The Champions League arrived at the Etihad Stadium with customary drama as Manchester City fought out a richly entertaining 1-1 draw with Napoli on Wednesday night. Any fears that being debutants in the competition may stifle both clubs were dispelled within moments of the kickoff. From the outset, this was a match played between two teams that scented blood, knowing the importance of an early victory in what looks to be the most evenly matched group in the competition.
The match quickly settled into a pattern of attack and counter-attack – two new heavyweights on the European stage abandoning all inhibitions and playing without caution. The transition from Premier League to Champions League was clearly not going to lead to a change in mindset. This season’s team are an infinitely more expansive, enjoyable team to watch – a philosophy which stands City in a far greater stead than the cowardice which afflicted them last term.
Nevertheless, as will always be the case in contests between two extremely well-matched sides, chinks in the armour were exposed. Napoli’s attacking trident of Marek Hamsik, Edinson Cavani and Ezequiel Lavezzi constantly threatened with their irrepressible mixture of movement, endeavour and vision. As such, for every goal scoring opportunity the home side created – and of these there were many, Yaya Toure levelling the scores on the crossbar stakes being the best – the Neapolitans conjured a riposte. The spectacle was thrilling to watch, and from these devastating sucker punches Hamsik had a shot cleared off the line by the conveniently placed Vincent Kompany, whilst Blazim Dzemaili hit a shot over when well positioned. It was little surprise that Cavani’s goal came from a typically thrilling break.
Another pleasing characteristic Manchester City currently possess is the ability to react to adversity. Moments later, Aleksandar Kolarov was whipping a vicious free-kick over the wall, leaving Morgan De Sanctis flat-footed to level the scores. The intervening time had also seen Sergio Aguero, predatory in latching on to Samir Nasri’s left-footed cross, clip the crossbar.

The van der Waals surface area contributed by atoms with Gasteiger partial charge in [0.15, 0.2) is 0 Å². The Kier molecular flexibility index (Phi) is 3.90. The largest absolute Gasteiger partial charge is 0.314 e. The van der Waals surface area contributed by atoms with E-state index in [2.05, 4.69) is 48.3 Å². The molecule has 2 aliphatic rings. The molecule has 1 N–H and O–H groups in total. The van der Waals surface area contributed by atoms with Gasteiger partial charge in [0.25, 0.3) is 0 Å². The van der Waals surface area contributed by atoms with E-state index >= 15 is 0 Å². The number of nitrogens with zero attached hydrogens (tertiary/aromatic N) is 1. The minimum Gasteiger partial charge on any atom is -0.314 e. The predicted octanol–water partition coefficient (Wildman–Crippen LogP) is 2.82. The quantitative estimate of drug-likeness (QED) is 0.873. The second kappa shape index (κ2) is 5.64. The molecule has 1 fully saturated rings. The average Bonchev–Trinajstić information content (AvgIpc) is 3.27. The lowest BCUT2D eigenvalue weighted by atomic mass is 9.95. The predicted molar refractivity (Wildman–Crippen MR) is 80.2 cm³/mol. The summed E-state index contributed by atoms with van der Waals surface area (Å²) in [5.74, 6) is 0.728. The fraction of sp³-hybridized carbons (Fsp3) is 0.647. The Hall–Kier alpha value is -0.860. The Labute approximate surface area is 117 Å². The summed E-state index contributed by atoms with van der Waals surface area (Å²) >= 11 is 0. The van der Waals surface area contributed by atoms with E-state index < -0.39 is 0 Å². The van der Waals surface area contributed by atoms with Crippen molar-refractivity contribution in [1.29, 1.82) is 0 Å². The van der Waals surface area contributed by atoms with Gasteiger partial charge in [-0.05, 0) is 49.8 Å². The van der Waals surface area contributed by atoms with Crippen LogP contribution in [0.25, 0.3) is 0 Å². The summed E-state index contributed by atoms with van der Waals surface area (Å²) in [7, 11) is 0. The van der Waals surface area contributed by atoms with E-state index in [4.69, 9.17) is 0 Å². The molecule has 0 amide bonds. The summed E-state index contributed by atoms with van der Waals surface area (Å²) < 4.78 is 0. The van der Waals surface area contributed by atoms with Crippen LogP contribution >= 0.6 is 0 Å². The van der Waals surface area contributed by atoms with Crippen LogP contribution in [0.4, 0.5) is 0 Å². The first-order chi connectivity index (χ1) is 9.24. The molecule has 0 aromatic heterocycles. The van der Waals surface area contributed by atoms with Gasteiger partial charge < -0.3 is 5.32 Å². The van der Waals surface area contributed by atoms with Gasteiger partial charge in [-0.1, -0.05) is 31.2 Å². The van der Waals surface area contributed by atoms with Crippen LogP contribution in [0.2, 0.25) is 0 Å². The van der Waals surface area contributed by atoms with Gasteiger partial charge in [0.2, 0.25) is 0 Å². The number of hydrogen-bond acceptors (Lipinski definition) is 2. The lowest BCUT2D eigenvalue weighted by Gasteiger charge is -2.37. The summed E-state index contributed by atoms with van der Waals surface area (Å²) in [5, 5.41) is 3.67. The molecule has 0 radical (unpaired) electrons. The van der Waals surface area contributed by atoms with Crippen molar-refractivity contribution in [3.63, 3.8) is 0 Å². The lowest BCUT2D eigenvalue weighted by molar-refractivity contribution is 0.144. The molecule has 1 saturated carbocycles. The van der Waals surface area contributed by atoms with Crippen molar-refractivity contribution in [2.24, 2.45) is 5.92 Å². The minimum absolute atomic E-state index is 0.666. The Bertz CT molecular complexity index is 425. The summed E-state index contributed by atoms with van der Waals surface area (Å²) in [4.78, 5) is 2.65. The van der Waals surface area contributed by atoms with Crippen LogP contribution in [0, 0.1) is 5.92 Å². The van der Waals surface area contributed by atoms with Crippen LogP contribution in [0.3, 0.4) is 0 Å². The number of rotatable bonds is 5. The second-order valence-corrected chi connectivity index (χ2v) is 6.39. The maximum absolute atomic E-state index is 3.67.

If the Bulgarian looked bewildered as to the decision to substitute him immediately following his equaliser, he should perhaps contemplate his role in Napoli’s opener. Had he been less ponderous in returning to defence following the breakdown of an attack, he may have been in position to make the crucial interception and stop Cavani being released.
If criticism of Roberto Mancini is to be found, it is his selection of Kolarov and Pablo Zabaleta at full-back. Napoli’s wing-backs often tucked infield on the defensive, forming an orthodox flat-back five, suffocating attacks by stifling space. The boundless energy of Gael Clichy and Micah Richards in bypassing the midfield to join attacks overwhelmed Wigan Athletic at the weekend. Perhaps they would have been better suited than the more conservative Kolarov and Zabaleta.
On the one hand, City have failed to win a potentially crucial home game. On the flip side, they performed with wit, verve and abandon. The fearlessness with which Mancini sends his team out to attack is commendable, the interchanging between David Silva, Aguero, Edin Dzeko and Nasri often spellbinding. A foundation has been built from which the more experienced Bayern Munich and Villarreal can be attacked, and beaten.
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